The Do’s On How to E-mail Your Resume
Here’s a question I’ve been asked at least three times a week, every week for the past four years: “What’s the best way to e-mail my resume to employers?”
Here are three things I tell my clients and readers of this column, to ensure glitch-free results when sending resumes by e-mail.
- Attach your resume TO the e-mail
When sending your resume as an attached file, remember: an ounce of prevention is worth a pound of aspirin. If you pause to consider the person receiving your e-mail, you’ll avoid headaches later.
- about 75-80% of the business world’s computers are running on Windows;
- most — but not all — of those people are running versions 2000/NT/95 of Windows;
- an equally high percentage of people use Microsoft Word as their word processing program, with WordPerfect a distant second.
So, unless you know differently, assume your reader is running some form of Windows and has Microsoft Word. If you save your resume in Word 6.0/95, most recipients should be able to read it.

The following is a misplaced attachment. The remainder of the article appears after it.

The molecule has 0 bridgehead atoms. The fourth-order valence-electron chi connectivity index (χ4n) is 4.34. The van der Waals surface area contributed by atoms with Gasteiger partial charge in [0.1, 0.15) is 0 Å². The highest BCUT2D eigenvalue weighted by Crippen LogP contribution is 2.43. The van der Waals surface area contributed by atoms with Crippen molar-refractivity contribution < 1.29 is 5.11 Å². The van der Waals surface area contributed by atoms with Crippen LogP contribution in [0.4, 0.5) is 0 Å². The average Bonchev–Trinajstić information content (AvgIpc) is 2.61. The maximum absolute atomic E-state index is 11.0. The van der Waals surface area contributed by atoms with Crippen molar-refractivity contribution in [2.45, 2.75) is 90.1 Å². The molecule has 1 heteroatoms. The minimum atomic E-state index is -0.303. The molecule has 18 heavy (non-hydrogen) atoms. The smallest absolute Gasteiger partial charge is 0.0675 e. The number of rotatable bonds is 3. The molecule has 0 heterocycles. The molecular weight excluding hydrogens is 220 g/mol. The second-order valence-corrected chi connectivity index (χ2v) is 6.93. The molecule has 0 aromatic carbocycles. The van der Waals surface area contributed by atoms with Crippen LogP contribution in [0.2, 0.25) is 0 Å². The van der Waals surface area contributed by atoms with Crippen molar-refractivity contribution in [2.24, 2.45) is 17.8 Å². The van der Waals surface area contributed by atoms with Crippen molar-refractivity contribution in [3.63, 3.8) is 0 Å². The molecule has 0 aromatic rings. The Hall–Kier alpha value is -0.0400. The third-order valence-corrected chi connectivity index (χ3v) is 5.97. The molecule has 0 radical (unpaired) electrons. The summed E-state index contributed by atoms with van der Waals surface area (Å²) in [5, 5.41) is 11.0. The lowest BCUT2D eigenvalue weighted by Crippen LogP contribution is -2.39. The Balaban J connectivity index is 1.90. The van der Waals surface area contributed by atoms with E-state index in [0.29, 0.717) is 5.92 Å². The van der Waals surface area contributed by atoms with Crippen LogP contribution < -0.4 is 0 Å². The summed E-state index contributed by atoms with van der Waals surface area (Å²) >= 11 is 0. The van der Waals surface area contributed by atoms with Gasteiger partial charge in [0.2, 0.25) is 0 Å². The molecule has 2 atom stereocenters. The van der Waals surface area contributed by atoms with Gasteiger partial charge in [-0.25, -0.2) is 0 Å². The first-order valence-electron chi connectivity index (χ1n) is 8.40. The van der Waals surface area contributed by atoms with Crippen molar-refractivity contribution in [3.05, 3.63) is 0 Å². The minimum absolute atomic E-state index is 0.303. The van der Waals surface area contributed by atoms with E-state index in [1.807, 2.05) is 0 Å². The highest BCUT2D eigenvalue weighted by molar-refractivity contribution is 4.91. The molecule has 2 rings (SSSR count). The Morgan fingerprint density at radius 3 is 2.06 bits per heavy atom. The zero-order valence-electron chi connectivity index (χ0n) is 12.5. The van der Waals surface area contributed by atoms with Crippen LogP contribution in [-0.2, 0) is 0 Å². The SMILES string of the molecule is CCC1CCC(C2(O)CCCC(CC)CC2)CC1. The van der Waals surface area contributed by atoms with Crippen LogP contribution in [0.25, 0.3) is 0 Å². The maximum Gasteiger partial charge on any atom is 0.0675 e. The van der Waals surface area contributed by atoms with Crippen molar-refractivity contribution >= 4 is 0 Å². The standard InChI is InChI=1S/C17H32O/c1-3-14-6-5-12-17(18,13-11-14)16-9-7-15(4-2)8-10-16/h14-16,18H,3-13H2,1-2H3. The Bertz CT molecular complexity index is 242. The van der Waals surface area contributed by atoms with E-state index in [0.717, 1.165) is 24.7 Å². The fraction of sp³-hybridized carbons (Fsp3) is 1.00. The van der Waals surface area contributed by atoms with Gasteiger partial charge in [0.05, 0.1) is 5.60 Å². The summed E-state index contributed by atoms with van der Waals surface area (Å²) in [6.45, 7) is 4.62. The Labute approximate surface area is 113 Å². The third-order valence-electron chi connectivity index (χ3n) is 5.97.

SHOULD be able to read it. But computers are ornery. Thus, the importance of Plan B …
- Send your resume IN the e-mail.
Attachments can and do get scrambled during transmission, making them impossible to open.
So, to ensure that anyone can read your resume, you should also copy and paste the text of it into the body of your e-mail.
In your word processor, simply highlight the text of your resume and copy it into the clipboard (short-term memory). Then, switch over to your e-mail program and paste the text into your message.
- Test, test, TEST
Before e-mailing your resume to employers, send it to at least three friends. Then ask them to print your resume and show it to you. Do this until you’re comfortable with the process and your readers consistently get a professional-looking document that puts you in the best light.
Because, after all, if employers can’t read your resume, how are they going to hire you?